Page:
Moderately Priced, Middling Performers
These players are generally decent players on rookie deals, with Jamison Crowder (AV 3) and Josh Doctson (AV 4) filling out this group. In 2018, Crowder’s value was $681,135/AV, but that number skyrockets to 2019, under his new contract with the Jets ($2.29M/AV). It’s going to be extremely difficult for him to return value to his new team at that price. Doctson, with a value of $685,202/AV is probably a fair-priced, bit player, but the Redskins were wise to turn down his 5th year option for 2019 which would have translated to an astronomical $2.347M/AV value given a 2018 level of performance.
Pricey, But Worth It
This category is exemplified by Ryan Kerrigan (AV 10), the top performer on the team in 2018. His value of $1.245M/AV was relatively expensive, but his production matched it. Had Trent Willams (AV 7) played the full season, his performance probably would have fallen into this range as well. As it was, however, his value of $1.94M/AV put him dangerously close to the Very Poor Value category.
Not Pricey, But Not Worth It
The category is solely occupied by Vernon Davis (AV 3), though one could probably reasonably add him to the “Very Poor Value” category below, if push came to shove. His value of $1.767M/AV, despite playing in most of the games, puts him in pretty dubious company. He’s not being paid an exorbitant amount, but he’s not living up to even the modest amount he is taking home.
Very Poor Value
This group consists of two players: Josh Norman (AV 7) and Jordan Reed (AV 4), whose values are $2.4M/AV and $2.563M/AV respectively. This should really come as no surprise. Anyone who has been watching this team for the past couple of years and is familiar with these players’ contracts know they aren’t coming close to living up to them. Part of the issue is that, at some point, regardless of production, it becomes almost impossible for players at this end of the pay scale to provide good value to their team. Certainly, almost anything short of consistent Pro Bowl level performances ends up rendering players in this range of questionable value.
The Walking Wounded
The most notable member of this category is Alex Smith (AV 6), whose value through 10 games was just over $3M/AV. Paul Richardson (AV 2), who only played in 7 games in 2018, had a value ($1.859M/AV) somewhat salvaged by a low year 1 salary. His salary nearly doubles in 2019, and he’s going to need his production to likely triple (or more) to avoid the poor value category this year.
Brandon Scherff (AV 3), who played in 9 games didn’t provide a great value ($2.25M/AV), but would have fallen into the “pricey, but worth it” category had continued his level of performance through the full 16 games. Unfortunately, at his 2019 salary number, anything under a top level performance threatens to push him into the “poor value” range occupied by Reed and Norman in 2018.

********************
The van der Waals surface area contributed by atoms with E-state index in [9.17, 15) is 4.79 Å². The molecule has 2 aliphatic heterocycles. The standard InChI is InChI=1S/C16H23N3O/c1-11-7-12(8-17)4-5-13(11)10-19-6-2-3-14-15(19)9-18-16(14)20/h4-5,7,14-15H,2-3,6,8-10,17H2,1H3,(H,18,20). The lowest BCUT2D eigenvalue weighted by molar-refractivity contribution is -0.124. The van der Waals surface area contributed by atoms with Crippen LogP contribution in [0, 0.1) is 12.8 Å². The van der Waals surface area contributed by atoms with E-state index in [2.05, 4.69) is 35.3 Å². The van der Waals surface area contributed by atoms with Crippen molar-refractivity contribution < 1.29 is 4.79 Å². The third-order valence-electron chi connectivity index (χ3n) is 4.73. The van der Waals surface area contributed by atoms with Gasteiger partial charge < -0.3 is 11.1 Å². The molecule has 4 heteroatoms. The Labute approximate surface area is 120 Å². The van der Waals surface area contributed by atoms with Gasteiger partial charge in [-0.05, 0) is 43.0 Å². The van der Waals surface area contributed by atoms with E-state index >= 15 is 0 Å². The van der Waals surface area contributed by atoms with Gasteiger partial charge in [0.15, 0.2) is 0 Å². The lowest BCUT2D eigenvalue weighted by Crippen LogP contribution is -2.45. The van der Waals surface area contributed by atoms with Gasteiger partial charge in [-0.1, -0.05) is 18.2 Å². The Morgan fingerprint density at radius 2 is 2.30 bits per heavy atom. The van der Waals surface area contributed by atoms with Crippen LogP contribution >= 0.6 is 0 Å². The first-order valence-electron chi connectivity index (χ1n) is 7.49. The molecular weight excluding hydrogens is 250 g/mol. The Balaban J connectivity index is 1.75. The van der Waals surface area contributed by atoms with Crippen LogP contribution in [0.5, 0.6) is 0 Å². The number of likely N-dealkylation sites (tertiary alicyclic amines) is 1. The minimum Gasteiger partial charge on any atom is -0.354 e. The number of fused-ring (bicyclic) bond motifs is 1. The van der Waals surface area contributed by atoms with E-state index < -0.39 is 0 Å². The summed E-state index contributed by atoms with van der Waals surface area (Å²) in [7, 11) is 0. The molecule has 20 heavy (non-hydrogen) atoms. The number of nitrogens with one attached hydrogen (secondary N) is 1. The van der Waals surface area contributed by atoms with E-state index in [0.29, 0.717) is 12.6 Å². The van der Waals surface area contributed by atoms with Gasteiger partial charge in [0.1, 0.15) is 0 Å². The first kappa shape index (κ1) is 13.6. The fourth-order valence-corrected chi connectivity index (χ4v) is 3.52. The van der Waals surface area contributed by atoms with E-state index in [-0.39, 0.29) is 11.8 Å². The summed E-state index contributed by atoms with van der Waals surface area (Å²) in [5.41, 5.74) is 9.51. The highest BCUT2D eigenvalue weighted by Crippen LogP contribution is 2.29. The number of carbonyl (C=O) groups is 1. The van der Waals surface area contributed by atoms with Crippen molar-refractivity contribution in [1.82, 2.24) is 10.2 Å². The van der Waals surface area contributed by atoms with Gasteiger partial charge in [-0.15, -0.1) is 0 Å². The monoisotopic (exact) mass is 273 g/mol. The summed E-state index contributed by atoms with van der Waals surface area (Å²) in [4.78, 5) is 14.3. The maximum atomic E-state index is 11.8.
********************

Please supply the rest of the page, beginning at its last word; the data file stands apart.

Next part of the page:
I’m not sure there will be anything in this analysis that will surprise anyone, though sometimes it’s reassuring when the data supports one’s intuitions. The lessons, to the extent they can be garnered from this limited analysis appear to be:
- Taking a one-year, vet min deal chance on a high upside player can pay tremendous dividends, and has relatively little risk. On the other hand, the 2018 Adrian Peterson season feels a bit like lightning in a bottle, and perhaps we can’t generalize from it.
- Hitting - getting reliable starters, not necessarily superstars - with mid to late round draft picks is the mother’s milk of building great team value. On rookie contracts, these are likely to be the best value players, and even if they are quality enough to get second contracts, they still have the capacity to remain in the second value category: “Cheap vets and Good Production.” They also free up lots of cap space for the “Pricey, but Worth It” guys.
- First and second round talents, if they are reasonable producers, are still very good value, as can be role playing vets on reasonably low “prove it” deals. Beware potential attitude problems with this second group of guys, however.
- It is possible to pay a player massive money and have them be worth it (ala Kerrigan), but they literally have to produce at a Pro Bowl caliber, year in and year out, in order to return value. As we’ve seen with Josh Norman and Jordan Reed, that’s simply not something that can regularly be counted on. Beware big contracts.
- Every year injuries will claim their victims. Having salary dollars more evenly divided across the team insulates against that.